The peasant who witnesses the conflagration imagination. Sometimes he enlightens his admir- of war from a distant and secure eminence, ing audience with a chapter from astronomy, a sig- has a much clearer knowledge of the work nal accomplishment for one who had never seen

of death than they who are personally consun or star, and the disquisition on the solar system

The heat is accordingly wonderfully curious. But it is in cerned. We are the soldiers. the field of native history that he shines with pecu- and tumult of the field in which we have liar splendor. Fion M'Coul and bis masticated been engaged, incapacitates us perhaps from thumb-the Fion Erin, or the chivalry of Pagan giving a sober and impartial description; but Ireland-Usheen harmonized by M'Pherson into Ossian-Goul M'Mourn and the whole tribe of Cel. Time, the corrector, has softened down tic demigods, are his usual theme. On these be much anger and exasperation, and they, to descants with flowing power, and most impressive whose minds our former testimony wore the

He scorns the hackneyed ways of the air of bias, will now acknowledge that we ballad-singer-his style is recitation, and his subjects always dramatically moulded. If, according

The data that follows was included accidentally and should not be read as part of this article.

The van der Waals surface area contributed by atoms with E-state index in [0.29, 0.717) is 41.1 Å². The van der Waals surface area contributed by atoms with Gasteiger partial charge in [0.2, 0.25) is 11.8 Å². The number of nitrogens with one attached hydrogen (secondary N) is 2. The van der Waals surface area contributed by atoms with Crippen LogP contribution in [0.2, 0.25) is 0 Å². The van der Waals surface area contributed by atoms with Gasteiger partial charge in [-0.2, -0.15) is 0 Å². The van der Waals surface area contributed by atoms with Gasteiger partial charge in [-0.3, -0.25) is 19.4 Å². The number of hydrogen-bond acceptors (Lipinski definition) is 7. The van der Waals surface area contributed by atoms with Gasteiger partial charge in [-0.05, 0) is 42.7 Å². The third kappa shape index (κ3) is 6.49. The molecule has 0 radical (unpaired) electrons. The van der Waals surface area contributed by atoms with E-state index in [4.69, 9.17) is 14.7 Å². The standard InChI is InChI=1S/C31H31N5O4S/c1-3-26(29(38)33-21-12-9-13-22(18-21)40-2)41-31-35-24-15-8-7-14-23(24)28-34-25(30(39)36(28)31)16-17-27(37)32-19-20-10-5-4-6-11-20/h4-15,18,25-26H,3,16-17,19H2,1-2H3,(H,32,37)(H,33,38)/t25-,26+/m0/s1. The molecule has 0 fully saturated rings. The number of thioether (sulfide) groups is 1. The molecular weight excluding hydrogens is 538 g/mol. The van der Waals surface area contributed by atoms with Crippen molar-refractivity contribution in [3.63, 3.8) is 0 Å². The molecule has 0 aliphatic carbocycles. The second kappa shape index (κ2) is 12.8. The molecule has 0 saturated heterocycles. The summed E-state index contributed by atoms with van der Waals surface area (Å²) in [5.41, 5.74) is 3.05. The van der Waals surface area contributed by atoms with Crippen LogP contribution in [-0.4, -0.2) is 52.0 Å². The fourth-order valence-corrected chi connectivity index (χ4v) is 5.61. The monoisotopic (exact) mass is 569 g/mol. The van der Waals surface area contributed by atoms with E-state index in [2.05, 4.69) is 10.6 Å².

erred on the side of truth. We may have to Aristotle, tragic power consists in exciting the embarrassed or fatigued our readers by this emotions of pity and terror, then is Zosimus among tedious prologue, but our apology is, that if the first of tragic composers, for we have seen him it be wearisome or unnecessary, it is quite as excite these faculties more forcibly and promptly than the best finished tragedy. When he descends good as any we can offer in our detailed acto comic narrative, his vein is the choicest, and his count of the night of the eventful verdict. success quite as unequivocal. There is in bis vo- Few will dispute that it is one for history, cation one peculiarity-he never sells printed papers and also one of much interest, whatever de-his stories being the unwritten “mint and coin